Register :: Login
Manufactured By:
E. A. Walker
Philadelphia, PA

Image Detail
Title: 1882 Article- E. A. Walker, Combination Planing Machine
Source: American Machinist, V5, 17 Jun 1882, pg. 01
Insert Date: 11/7/2018 1:55:01 PM

Image Description:
We present on this page an engraving of a new combination, or compound metal, planing machine, designed by John Richards, Superintendent of the San Francisco Tool Company, which, together with E. A. Walker, of Philadelphia, and Geo. Richards & Co., of Manchester, England, are engaged in its manufacture. This tool is not to be confounded with the small shaping machines so extensively used at the present day. On the contrary, the design and construction proceeds from the argument that much power is expended in moving heavy masses of metal on large platens; that the stopping and starting of such masses interferes with the proper functions of a planing machine, viz., the removing of a limited quantity of metal, and that the friction incident to operating a planing machine, in which such masses are reciprocated, not only unnecessarily wears out the parts of the machine, but eventually brings about untruthfulness in the work accomplished. Proceeding from these premises, the present machine is intended for use on heavy work and will be made in sizes as required.

In this machine the work to be operated upon is fastened to the table (two or more of which are fitted to each machine), and the tool is reciprocated by means of a double-thread screw working in a long gun metal nut, which is made in three separate parts, so arranged as to take up lost motion to compensate for wear. The screw gives a strong motion to the tool, and one that is free from all jar, rendering but little preparation necessary for setting the heaviest machines. The motion is also entirely uniform at all parts of the stroke, no change of speed being required to change from the longest to the shortest range, the cutting force not being changed in any way by varying the stroke; but the whole power of the screw being, under all circumstances, applicable directly to the moving of the tool carriage.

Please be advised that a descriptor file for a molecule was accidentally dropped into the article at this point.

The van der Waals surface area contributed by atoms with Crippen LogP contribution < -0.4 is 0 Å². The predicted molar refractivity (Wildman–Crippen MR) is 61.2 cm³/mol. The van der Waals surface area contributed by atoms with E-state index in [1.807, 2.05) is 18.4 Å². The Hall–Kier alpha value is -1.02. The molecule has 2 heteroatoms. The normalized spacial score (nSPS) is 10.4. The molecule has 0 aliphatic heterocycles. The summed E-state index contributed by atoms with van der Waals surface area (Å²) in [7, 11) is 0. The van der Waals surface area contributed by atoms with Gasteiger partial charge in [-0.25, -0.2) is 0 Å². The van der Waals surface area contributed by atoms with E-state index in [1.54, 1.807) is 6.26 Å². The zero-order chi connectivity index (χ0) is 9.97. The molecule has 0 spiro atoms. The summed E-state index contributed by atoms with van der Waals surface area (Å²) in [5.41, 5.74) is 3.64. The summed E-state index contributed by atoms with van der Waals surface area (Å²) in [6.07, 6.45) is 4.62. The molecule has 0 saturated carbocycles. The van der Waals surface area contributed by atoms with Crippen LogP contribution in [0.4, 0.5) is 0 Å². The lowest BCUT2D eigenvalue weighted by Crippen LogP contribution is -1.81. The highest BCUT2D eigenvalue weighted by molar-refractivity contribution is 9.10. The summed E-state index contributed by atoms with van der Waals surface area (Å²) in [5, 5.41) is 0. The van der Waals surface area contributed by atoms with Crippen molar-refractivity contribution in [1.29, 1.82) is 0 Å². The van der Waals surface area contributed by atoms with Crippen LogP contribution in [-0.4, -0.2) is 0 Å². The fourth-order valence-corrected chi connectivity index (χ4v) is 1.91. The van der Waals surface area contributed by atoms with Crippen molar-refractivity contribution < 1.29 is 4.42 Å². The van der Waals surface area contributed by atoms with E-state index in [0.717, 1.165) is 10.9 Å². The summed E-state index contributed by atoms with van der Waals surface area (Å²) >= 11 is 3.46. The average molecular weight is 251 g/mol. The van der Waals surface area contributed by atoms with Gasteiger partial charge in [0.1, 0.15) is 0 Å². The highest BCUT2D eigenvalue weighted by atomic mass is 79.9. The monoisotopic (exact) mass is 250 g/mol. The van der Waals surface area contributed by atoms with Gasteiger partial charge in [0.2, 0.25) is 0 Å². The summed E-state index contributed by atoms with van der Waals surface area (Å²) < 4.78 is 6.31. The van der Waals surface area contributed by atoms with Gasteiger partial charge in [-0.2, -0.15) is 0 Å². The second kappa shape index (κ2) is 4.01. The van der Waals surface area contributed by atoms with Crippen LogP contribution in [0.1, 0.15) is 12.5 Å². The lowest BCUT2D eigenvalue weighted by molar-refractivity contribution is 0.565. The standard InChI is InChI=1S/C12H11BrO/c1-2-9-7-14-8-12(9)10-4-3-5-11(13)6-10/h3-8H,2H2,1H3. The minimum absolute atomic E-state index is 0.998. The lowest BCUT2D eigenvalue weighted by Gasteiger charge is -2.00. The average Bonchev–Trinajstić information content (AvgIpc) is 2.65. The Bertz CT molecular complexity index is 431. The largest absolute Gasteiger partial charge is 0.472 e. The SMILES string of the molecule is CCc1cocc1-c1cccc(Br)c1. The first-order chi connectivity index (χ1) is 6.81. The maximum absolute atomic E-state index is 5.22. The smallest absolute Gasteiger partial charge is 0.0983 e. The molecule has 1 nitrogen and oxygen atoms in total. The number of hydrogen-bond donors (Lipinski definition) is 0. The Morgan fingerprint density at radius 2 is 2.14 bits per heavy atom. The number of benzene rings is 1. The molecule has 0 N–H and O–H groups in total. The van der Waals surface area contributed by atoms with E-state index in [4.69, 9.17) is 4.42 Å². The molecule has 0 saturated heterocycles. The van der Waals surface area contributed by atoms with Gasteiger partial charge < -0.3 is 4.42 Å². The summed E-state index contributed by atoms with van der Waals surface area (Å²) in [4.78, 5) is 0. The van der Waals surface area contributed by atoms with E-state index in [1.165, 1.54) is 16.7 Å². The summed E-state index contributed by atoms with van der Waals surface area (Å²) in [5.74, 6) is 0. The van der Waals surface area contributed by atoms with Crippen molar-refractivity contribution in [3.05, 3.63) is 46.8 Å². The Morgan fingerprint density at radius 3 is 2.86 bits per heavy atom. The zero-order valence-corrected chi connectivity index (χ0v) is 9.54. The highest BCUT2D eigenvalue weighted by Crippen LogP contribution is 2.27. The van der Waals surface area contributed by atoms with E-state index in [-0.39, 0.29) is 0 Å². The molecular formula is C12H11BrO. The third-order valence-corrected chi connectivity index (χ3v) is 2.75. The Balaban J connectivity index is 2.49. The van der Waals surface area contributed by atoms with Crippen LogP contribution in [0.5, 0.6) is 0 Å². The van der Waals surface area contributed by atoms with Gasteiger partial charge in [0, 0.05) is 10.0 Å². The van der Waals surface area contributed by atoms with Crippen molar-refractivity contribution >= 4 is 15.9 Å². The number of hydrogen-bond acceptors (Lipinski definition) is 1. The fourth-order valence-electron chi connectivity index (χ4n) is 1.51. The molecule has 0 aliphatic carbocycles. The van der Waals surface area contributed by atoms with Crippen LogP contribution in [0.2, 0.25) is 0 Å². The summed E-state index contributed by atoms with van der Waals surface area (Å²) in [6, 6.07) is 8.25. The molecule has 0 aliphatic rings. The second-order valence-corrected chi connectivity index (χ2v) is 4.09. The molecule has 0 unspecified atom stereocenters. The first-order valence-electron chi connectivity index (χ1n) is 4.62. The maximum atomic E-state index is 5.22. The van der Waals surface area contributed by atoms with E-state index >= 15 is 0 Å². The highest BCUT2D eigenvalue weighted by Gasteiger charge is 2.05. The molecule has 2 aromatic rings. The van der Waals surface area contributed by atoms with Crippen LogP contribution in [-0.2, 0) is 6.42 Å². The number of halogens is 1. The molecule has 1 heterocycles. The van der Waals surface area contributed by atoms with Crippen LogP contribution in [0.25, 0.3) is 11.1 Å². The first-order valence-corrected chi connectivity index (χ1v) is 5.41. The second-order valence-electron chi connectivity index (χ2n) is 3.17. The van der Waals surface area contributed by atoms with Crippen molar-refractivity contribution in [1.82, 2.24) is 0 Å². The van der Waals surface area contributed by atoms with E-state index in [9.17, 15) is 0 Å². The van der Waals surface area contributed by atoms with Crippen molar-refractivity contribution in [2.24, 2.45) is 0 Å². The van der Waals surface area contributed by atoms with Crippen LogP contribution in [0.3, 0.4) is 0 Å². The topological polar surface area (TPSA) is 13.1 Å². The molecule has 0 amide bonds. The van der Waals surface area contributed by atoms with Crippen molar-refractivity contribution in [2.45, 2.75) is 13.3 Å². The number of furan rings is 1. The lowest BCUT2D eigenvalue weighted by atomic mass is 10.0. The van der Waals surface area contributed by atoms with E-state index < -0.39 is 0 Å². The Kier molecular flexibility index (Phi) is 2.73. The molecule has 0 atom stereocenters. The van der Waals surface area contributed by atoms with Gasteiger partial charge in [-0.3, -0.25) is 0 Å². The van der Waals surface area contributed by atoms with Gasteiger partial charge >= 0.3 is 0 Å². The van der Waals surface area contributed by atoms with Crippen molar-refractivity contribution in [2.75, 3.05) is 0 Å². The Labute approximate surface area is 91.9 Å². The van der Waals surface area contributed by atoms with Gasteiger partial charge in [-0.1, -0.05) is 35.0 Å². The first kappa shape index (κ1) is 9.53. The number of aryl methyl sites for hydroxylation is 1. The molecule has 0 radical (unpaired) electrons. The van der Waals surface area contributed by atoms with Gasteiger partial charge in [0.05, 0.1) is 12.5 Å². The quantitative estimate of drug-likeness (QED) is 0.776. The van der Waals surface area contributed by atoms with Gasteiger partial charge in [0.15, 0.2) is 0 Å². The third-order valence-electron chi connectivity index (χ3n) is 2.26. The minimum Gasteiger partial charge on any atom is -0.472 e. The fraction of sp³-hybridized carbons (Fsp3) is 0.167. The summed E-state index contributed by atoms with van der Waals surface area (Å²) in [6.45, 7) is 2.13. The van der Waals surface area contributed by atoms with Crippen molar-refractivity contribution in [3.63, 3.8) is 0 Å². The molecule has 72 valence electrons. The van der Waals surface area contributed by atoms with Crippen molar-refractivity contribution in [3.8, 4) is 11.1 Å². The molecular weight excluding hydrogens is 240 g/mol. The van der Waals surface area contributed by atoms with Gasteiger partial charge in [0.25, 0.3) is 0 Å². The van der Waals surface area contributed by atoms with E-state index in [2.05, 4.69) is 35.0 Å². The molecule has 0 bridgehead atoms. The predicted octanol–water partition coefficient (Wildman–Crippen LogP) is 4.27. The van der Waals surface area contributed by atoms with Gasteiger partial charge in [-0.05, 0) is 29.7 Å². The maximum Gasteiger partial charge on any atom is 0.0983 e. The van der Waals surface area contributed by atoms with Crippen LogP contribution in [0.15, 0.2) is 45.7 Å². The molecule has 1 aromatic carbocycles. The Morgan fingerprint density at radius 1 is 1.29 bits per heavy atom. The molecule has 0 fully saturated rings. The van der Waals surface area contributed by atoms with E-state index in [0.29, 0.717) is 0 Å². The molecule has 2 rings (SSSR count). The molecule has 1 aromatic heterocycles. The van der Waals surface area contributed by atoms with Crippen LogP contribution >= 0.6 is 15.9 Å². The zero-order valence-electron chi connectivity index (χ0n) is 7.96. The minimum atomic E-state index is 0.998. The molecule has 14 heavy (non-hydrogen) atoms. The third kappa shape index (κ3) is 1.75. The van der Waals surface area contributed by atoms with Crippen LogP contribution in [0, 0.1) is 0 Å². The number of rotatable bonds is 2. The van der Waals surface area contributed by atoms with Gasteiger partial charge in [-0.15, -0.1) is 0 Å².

The shifting device is clearly shown in the engraving and is so arranged as to firmly lock arms for the stroke in either direction, thus preventing the possibility of the fouling of the belts and bringing about a very positive motion of the cutting tool at either long or short strokes.

The feed motion is operated by a friction device and arranged to work out of contact at each stroke, to avoid dragging and the expenditure of power uselessly.

In these machines, the tool acting at a constant height, that is, being uninfluenced in this respect by the size of the piece being planed, the rigidity of the cutting motion is correspondingly uniform.

The tables have true surfaces in three planes, two of which being available for and adapted in their construction to, the purpose of holding work to be planed facilitates the setting of the work and does away with many special appliances usually found necessary or convenient for this purpose. The use of two or more tables, if desirable, is a convenience in mounting a number of pieces at one time, which can afterwards be planed separately, or pieces can be arranged on one table while the machine is planing those on another.

One of these planing machines is in operation at the works of Walker Brothers, 75 Laurel St., Philadelphia, where, we are informed, visitors may have full opportunities for examination.

U. S. Patent #258,120.

Image 1
1882 E. A. Walker, Combination Planing Machine
Direct Link
IMG Code